Symptoms will usually surface between 12 to 36 hours after consuming the toxin. Depending on how much of the toxin was consumed, symptoms may last anywhere from a few hours to a few days. If the case is serious enough, some of the symptoms can lead to death, especially the issues with breathing.

As you can see, this isn’t something you want to deal with just because of some soup that was left out. Yes, it’s rare, but the risk is much higher than any reward of ignoring the possibility.

Have an Overnight Soup Recipe?

Some recipes for soup call for it to cook in a crockpot for several hours. When that’s the case, it’s definitely fine to leave it there overnight, though you should consider the practical details.

If it’s supposed to cook for 6 to 8 hours, then overnight is an okay option. However, you have to take into account the fact that you might have to get up earlier than usual in order to finish up. Once the crockpot stops cooking, it might start letting the soup cool down. Alternatively, if it’s not programmed to stop cooking by a certain time, you’ll have to stop it manually.

Better overnight recipes will call for cook times of 11 hours or more. These sorts of recipes will usually state that they’re overnight recipes in the title.

When it comes to the safety of leaving a crockpot running unsupervised for that long, you shouldn’t have to worry. Crockpots are designed to be set up and left alone. If you’re really concerned about it, you should look through the manual to see if there are any safety warnings regarding leaving it running for long stretches of time.

Using Recipes for Overnight Soup

Many varieties of soup can be made overnight, from beef stew to chicken noodles to vegetable soup. Along with all the varieties of soup, there are even more recipes. Where do you start when all you want is an easy soup?

Tom Yam kung Spicy Thai soup with shrimp, seafood, coconut milk and chili pepper in a bowl
Tom Yam kung Spicy Thai soup with shrimp, seafood, coconut milk and chili pepper in a bowl

The good news is that soup is one of the most adaptable foods in cooking. If you already have a recipe you like, ie you know the proportions of spices you like to use for your soup, adapting it to make it a slow-cooking recipe doesn’t take a lot. It may take some experimenting to get it perfect, but hey, it’s soup. Just adapt it some more.

I like to mix recipes pretty often, taking the seasoning instructions from one recipe to apply to the cooking directions of another. But that’s mostly just seasoning adjustment, which is the epitome of adaptability. The main thing you need to be concerned with when adapting a recipe like that is the cooking time.

To make an overnight soup, take the recipe you like to use and use those ingredients for getting the flavor you want. Then, find an overnight version of the kind of soup you’re making. Make sure it has the same amount of meat or vegetables you’re using so that the times work properly.

This probably won’t work for every kind of soup because some soups take a certain art or precision to get right. It will probably work the best for soups that only depend on you throwing the ingredients into the pot and waiting for it to be done.

Quick Storage Options

If you don’t want to have to deal with keeping your soup warm overnight or reboiling it in the morning, there are other ways to quickly deal with your leftover crockpot soup. These are hassle-free ways of putting away your leftover soup without having to worry about any sort of food safety issues.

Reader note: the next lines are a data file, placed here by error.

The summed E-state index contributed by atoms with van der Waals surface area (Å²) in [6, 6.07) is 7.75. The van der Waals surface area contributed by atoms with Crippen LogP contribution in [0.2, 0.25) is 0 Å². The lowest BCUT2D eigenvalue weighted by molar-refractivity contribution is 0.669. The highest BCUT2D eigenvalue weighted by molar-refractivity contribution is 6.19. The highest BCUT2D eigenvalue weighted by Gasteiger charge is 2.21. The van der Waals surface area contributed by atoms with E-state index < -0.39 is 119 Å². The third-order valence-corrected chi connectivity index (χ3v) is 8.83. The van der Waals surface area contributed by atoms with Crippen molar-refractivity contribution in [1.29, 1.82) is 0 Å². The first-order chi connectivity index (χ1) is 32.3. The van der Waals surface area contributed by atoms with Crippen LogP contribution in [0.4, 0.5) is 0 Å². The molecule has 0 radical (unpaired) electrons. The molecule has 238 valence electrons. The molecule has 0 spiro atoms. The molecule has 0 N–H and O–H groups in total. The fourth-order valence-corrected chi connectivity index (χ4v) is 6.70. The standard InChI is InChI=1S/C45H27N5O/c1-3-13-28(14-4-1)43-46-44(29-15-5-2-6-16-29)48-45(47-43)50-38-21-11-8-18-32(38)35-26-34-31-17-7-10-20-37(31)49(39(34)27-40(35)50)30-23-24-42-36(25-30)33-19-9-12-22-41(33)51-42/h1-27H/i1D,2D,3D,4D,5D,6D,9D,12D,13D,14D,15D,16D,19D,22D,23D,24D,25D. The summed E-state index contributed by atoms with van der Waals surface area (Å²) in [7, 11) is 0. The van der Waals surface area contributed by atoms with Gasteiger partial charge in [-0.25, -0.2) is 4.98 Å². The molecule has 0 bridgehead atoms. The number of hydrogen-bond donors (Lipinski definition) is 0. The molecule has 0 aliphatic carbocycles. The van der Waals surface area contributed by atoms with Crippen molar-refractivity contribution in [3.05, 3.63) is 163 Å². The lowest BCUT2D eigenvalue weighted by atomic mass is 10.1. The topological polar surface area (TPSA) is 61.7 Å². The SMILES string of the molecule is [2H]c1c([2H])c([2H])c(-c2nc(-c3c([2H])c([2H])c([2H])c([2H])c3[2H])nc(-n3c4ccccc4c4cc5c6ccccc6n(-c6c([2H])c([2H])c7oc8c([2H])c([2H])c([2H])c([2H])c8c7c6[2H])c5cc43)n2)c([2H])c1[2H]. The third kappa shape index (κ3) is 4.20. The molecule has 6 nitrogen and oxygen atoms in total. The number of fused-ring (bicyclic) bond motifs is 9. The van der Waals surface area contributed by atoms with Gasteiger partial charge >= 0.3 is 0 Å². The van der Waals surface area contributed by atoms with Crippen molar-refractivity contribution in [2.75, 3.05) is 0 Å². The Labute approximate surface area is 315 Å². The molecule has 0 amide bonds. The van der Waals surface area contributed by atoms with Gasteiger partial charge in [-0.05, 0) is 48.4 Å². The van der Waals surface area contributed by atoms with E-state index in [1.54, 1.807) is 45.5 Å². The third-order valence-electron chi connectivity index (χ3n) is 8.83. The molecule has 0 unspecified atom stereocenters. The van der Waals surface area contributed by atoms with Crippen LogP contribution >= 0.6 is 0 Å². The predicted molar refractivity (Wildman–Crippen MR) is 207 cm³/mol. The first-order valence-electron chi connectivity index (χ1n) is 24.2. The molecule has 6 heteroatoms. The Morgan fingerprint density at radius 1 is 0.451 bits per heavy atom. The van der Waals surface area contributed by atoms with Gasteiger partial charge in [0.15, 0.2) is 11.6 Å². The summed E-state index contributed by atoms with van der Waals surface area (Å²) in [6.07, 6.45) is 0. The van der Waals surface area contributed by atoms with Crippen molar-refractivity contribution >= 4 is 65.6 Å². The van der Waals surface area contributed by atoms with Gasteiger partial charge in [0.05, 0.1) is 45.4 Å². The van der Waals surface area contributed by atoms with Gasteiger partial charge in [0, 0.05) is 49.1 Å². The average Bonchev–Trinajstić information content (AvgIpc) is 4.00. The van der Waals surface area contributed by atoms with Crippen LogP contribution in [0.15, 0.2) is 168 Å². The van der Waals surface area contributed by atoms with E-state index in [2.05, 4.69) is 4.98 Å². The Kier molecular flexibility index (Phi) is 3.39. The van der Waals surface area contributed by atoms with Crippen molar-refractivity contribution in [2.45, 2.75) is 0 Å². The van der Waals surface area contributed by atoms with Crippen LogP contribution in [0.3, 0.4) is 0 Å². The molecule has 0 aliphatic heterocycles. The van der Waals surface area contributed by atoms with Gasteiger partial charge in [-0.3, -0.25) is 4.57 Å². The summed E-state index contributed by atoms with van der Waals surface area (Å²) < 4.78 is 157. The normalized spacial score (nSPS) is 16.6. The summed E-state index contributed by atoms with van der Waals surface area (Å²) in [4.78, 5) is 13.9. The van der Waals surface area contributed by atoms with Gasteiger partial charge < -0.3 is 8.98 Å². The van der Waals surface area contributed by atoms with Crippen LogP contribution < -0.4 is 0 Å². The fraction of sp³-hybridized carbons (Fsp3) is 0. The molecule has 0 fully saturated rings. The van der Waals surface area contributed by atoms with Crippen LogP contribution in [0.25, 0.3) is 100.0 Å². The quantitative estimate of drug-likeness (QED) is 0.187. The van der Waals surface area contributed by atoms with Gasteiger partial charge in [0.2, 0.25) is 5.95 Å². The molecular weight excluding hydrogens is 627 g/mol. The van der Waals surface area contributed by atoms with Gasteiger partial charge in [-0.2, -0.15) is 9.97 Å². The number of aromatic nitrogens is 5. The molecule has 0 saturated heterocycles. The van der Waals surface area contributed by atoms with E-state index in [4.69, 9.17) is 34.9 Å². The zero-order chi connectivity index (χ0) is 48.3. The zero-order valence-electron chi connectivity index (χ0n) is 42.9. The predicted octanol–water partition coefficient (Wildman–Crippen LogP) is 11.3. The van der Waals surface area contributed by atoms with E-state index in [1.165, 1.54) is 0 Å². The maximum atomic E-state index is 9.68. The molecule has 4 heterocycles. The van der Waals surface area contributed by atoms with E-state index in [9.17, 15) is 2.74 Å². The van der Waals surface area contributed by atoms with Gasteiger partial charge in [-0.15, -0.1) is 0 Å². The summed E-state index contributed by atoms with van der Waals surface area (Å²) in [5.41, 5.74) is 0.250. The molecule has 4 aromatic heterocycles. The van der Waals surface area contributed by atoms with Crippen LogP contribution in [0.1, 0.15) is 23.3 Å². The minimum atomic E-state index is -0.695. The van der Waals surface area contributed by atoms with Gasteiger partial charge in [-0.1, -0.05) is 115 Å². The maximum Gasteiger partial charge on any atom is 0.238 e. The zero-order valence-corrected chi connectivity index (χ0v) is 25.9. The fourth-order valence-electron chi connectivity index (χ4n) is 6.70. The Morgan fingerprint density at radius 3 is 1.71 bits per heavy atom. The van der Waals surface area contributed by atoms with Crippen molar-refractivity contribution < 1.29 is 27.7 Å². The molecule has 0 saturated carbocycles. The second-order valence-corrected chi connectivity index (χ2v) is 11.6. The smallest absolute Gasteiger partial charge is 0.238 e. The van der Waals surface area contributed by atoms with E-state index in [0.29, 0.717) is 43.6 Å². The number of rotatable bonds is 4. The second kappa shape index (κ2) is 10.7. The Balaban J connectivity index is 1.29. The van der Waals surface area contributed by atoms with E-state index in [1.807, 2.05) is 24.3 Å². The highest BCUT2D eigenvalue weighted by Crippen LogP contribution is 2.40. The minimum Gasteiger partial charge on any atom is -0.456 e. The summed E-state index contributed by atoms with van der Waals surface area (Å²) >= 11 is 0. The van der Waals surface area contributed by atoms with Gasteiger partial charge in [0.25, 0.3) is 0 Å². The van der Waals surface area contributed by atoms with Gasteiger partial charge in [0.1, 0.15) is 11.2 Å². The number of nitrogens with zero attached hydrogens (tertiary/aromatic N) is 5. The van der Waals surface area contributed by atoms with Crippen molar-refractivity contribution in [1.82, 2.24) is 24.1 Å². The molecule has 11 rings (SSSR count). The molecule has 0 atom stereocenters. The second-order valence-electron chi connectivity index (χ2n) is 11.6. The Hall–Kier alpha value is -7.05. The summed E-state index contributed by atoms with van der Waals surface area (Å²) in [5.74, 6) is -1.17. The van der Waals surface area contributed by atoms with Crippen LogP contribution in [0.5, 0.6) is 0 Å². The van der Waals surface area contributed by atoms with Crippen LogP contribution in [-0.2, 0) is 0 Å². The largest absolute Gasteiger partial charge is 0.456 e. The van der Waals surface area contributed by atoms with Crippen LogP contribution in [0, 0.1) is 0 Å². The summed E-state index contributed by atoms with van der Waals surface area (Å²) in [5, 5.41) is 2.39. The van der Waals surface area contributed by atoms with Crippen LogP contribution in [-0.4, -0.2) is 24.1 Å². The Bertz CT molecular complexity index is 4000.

First and foremost, you could try just removing the pot from your crockpot, covering it in plastic wrap, and putting it in the fridge. If you have the space in your fridge and don’t plan on using your crockpot again too soon, this is really the best option for storing your leftover soup. You don’t have to pour anything or dirty any dishes! Perfect, right?

But maybe you’re planning another crockpot meal pretty soon, and you don’t think you’ll finish the soup by the time you’ll need it again. In that case, you should be able to easily pour the soup into a large container, such as a gallon-sized ice cream bucket. Ice cream buckets are always great to keep around for things like this, and they’re a good size for storing large batches of food.

If you live somewhere where the nights are consistently below 40 degrees Fahrenheit and don’t have a lot of space in your fridge, you might consider putting the crockpot outside. This would depend on other elements of your environment, of course, and you’d still want to seal it up with plastic wrap, but if you’re sure nothing will get into your soup, you’ve essentially got a refrigerator right outside your front door.

Freezing Soup

If there’s not enough room in your fridge or you don’t think you’ll be able to eat through the leftovers before they go bad, you might consider freezing some of it.

Frozen vegetables, soup, and ready meals in the freezer
Frozen vegetables, soup, and ready meals in the freezer

When you do this, make sure the containers or portions you’re freezing them in are small enough that you’ll be able to thaw them in the right-sized quantities, as the whole container will have to be thawed at the same time.

You should also keep in mind that some soups freeze better than others. Starches such as rice, pasta, and potatoes, don’t freeze well in soup and will turn the thawed soup gummy. Cream and milk tend to separate from the soup as it freezes, but they can be recombined with a whisk after it’s thawed out. (SourceOpens in a new tab.)

Other soups you should avoid freezing are seafood soups, as well as soups that have been thickenedOpens in a new tab. with eggs or cornstarch. Seafood frozen in a soup can make some weird tastes, and the soups thickened with eggs or cornstarch might turn out thin after they’re thawed.

Anna Silver

Anna Silver is the principal creator of CookForFolks.com, a website dedicated to new go-to original recipes. Inspired by her grandmother’s love of cooking, Anna has a passion for treating the people in her life to delicious homemade food and loves to share her family recipes with the rest of the world.